New year, new hope

New year, new hope – and when it comes to London’s property market there remains much to be hopeful about despite enormous challenges, writes Graham Norwood.

The capital is not immune from wider international economic concerns yet despite this London’s long-term housing market performance has been startling.

Savills says the average house price across Greater London has risen 70 percent in the past decade – even taking account of the global downturn. PriceWaterhouse Coopers, the business consultancy, uses a different analysis but comes up with a 63 percent rise for the entire capital on average in 10 years – a remarkable record.

In the current economic headwinds, however, that cannot continue.

Savills predicts a small dip in Greater London prices in 2018 (albeit with prices picking up immediately afterwards), while some other agencies are more optimistic: Countrywide and Jackson-Stops, for example, both predict no change for Greater London in 2018 as the market awaits more clarity over the effects of leaving the EU.

For Prime Central London there is better news.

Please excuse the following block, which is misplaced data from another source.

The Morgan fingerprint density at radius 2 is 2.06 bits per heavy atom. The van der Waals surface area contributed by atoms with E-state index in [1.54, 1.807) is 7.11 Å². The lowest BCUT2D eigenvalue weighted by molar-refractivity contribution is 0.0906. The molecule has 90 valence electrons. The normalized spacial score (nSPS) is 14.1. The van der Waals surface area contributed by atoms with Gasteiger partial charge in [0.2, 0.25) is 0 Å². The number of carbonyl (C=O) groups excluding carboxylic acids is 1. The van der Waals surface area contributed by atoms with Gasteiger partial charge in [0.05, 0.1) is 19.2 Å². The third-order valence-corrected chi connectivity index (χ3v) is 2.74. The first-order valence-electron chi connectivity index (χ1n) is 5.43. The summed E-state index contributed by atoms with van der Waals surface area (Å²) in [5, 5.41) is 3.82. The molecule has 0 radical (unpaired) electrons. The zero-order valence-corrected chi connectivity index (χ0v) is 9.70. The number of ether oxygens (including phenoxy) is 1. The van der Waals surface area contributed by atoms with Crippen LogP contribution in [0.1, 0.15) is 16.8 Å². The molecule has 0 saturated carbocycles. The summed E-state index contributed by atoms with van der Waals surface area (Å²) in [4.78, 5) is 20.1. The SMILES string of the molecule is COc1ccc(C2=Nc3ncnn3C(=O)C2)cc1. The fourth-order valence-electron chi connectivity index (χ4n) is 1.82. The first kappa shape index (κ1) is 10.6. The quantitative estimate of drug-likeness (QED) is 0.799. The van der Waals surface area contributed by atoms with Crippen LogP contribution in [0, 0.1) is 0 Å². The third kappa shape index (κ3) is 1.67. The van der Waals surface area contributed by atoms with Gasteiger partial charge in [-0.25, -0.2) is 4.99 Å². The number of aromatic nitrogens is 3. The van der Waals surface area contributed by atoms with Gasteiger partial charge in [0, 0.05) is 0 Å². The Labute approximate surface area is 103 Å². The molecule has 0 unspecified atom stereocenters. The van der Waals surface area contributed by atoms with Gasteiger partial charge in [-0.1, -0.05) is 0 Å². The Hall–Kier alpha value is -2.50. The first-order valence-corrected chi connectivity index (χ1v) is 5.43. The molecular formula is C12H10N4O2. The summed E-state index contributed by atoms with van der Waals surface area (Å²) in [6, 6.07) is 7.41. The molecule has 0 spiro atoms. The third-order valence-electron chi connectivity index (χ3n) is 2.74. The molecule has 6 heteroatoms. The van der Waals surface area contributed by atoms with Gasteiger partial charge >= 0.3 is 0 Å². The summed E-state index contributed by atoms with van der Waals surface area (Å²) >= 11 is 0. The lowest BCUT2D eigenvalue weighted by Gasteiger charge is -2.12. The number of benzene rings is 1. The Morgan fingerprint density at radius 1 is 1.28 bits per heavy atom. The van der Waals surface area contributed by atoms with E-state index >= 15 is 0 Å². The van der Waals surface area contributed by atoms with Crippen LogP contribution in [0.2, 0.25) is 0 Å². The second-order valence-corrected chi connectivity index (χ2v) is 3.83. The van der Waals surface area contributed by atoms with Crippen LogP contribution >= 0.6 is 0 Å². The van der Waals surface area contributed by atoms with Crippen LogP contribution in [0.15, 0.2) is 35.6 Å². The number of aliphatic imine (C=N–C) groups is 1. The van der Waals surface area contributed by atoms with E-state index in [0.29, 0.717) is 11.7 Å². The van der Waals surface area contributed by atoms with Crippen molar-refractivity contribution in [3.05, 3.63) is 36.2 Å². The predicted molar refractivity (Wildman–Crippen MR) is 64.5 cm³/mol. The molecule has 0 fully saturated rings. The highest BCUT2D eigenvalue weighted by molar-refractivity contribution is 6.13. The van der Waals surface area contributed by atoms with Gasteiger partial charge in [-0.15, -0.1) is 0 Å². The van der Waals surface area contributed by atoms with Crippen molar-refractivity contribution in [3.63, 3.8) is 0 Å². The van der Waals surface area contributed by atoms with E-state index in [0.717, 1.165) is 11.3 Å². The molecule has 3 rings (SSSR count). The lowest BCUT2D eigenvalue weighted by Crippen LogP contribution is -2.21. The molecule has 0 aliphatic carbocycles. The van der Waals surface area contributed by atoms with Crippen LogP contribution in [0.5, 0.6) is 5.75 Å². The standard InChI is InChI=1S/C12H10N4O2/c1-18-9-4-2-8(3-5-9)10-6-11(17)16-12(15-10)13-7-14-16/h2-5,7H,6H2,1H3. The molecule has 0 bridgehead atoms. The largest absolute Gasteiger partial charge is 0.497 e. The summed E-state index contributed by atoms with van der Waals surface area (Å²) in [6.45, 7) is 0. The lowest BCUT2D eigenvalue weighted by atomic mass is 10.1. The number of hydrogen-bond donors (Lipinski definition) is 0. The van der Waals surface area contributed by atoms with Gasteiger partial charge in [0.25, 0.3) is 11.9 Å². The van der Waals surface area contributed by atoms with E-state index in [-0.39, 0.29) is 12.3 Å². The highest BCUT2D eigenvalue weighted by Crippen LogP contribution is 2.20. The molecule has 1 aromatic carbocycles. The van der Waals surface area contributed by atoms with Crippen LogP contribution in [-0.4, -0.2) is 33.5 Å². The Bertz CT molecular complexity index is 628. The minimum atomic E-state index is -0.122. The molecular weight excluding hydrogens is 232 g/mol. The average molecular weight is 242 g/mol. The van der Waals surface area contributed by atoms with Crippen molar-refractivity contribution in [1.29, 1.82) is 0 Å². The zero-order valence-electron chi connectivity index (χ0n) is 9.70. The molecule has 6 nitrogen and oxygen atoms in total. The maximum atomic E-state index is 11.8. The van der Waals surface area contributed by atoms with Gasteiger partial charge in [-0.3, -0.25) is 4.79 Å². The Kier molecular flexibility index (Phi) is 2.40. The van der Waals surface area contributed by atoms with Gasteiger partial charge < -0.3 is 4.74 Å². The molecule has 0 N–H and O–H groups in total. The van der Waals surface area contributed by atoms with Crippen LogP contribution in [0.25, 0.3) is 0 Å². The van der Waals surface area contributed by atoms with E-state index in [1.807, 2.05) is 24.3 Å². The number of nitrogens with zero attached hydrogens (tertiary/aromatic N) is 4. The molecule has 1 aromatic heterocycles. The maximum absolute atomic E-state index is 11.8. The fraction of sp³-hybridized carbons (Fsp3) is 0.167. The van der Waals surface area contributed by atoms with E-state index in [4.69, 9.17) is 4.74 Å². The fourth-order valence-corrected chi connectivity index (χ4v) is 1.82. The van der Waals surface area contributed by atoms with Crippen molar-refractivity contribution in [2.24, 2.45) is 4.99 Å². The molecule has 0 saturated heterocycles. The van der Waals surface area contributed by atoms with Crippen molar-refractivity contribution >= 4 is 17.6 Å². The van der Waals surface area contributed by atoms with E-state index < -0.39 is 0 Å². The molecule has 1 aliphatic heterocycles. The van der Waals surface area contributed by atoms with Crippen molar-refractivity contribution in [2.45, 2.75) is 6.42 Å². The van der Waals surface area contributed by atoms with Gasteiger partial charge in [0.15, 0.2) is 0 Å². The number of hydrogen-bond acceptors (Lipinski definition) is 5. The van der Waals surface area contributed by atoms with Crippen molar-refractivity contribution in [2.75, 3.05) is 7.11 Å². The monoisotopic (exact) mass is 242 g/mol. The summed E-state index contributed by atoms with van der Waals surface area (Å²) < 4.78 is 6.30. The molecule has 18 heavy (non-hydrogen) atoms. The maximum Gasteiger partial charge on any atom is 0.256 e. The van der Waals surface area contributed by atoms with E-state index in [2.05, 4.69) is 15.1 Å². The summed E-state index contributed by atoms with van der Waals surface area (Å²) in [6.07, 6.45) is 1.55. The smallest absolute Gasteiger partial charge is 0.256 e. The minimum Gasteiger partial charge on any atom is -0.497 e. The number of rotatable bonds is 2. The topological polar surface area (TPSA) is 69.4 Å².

LonRes, the data service that works with many of the leading agencies in prime areas, says its survey of agents and how they see prices moving in the next 12 months is the most optimistic since mid-2015.

Strutt & Parker, although anticipating no growth in prime London in 2018, nonetheless predicts cumulative 23 percent price rises by late 2022, and Savills says it anticipates similarly strong five-year growth of 20.3 percent – assuming the capital retains its leading global city status for financial services post-Brexit.

The rental market looks stable for the next 12 months, too.

Agents report that ‘accidental landlords’ who feel the time is not yet right to sell their properties are continuing to put homes forward for letting, maintaining a good supply. Alongside, the feared sell-off of properties because of tax and duty changes hitting landlords has not happened.

So although 2018 looks set to be a quiet year for the capital’s housing markets, there are no predictions of significant price falls and widespread belief that this is going to be merely a ‘pause’ ahead of further growth.

Such optimism is not ill-placed, because demand for both sales and rentals remains strong – and is set to grow more according to another agency, JLL. In its forecast for 2018 it puts forward a simple truth.

“Less than half of the 40,000 to 50,000 homes needed each year have been built over the past 20 years. With London’s population set to grow by an average of 100,000 people a year, despite Brexit, supply problems look set to remain.”

In other words, people still want to live in London – and will need homes, too.

“The capital is not immune from wider international economic concerns yet despite this London’s long-term housing market performance has been startling”